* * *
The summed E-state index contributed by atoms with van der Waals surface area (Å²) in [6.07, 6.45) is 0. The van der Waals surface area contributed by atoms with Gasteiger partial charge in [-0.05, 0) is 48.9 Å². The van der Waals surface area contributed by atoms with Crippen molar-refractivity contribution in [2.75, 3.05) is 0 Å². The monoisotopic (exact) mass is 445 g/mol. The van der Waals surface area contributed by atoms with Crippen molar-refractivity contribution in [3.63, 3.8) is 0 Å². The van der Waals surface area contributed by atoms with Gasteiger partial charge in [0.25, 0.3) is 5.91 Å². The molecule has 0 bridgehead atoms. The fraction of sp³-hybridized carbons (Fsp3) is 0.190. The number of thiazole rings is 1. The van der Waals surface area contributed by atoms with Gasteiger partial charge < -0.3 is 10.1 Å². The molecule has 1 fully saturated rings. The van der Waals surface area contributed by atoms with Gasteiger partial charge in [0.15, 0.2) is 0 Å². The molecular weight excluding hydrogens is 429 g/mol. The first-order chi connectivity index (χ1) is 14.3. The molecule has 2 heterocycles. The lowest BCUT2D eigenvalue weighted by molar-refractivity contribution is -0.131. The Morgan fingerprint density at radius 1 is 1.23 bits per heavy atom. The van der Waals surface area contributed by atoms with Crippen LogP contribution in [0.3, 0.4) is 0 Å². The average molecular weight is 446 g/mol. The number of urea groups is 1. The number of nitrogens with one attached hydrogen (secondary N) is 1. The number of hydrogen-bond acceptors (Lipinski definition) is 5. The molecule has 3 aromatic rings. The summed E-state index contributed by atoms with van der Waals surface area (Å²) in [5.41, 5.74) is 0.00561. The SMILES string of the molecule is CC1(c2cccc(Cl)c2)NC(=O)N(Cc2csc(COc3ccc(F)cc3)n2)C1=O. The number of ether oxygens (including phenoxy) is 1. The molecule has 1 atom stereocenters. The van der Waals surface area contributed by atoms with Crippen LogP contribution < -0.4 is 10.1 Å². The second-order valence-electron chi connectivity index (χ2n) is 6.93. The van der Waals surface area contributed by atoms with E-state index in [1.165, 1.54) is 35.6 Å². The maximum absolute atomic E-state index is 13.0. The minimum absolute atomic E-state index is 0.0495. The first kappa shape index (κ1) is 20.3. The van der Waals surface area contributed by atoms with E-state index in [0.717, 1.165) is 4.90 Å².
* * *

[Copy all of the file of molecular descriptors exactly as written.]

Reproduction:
The summed E-state index contributed by atoms with van der Waals surface area (Å²) in [6.07, 6.45) is 0. The van der Waals surface area contributed by atoms with Gasteiger partial charge in [-0.05, 0) is 48.9 Å². The van der Waals surface area contributed by atoms with Crippen molar-refractivity contribution in [2.75, 3.05) is 0 Å². The monoisotopic (exact) mass is 445 g/mol. The van der Waals surface area contributed by atoms with Crippen molar-refractivity contribution in [3.63, 3.8) is 0 Å². The van der Waals surface area contributed by atoms with Gasteiger partial charge in [0.25, 0.3) is 5.91 Å². The molecule has 0 bridgehead atoms. The fraction of sp³-hybridized carbons (Fsp3) is 0.190. The number of thiazole rings is 1. The van der Waals surface area contributed by atoms with Gasteiger partial charge < -0.3 is 10.1 Å². The molecule has 1 fully saturated rings. The van der Waals surface area contributed by atoms with Gasteiger partial charge in [0.15, 0.2) is 0 Å². The molecular weight excluding hydrogens is 429 g/mol. The first-order chi connectivity index (χ1) is 14.3. The molecule has 2 heterocycles. The lowest BCUT2D eigenvalue weighted by molar-refractivity contribution is -0.131. The Morgan fingerprint density at radius 1 is 1.23 bits per heavy atom. The van der Waals surface area contributed by atoms with Crippen LogP contribution in [0.3, 0.4) is 0 Å². The average molecular weight is 446 g/mol. The number of urea groups is 1. The number of nitrogens with one attached hydrogen (secondary N) is 1. The number of hydrogen-bond acceptors (Lipinski definition) is 5. The molecule has 3 aromatic rings. The summed E-state index contributed by atoms with van der Waals surface area (Å²) in [5.41, 5.74) is 0.00561. The SMILES string of the molecule is CC1(c2cccc(Cl)c2)NC(=O)N(Cc2csc(COc3ccc(F)cc3)n2)C1=O. The number of ether oxygens (including phenoxy) is 1. The molecule has 1 atom stereocenters. The van der Waals surface area contributed by atoms with Crippen LogP contribution < -0.4 is 10.1 Å². The second-order valence-electron chi connectivity index (χ2n) is 6.93. The van der Waals surface area contributed by atoms with E-state index in [1.165, 1.54) is 35.6 Å². The maximum absolute atomic E-state index is 13.0. The minimum absolute atomic E-state index is 0.0495. The first kappa shape index (κ1) is 20.3. The van der Waals surface area contributed by atoms with E-state index in [0.717, 1.165) is 4.90 Å².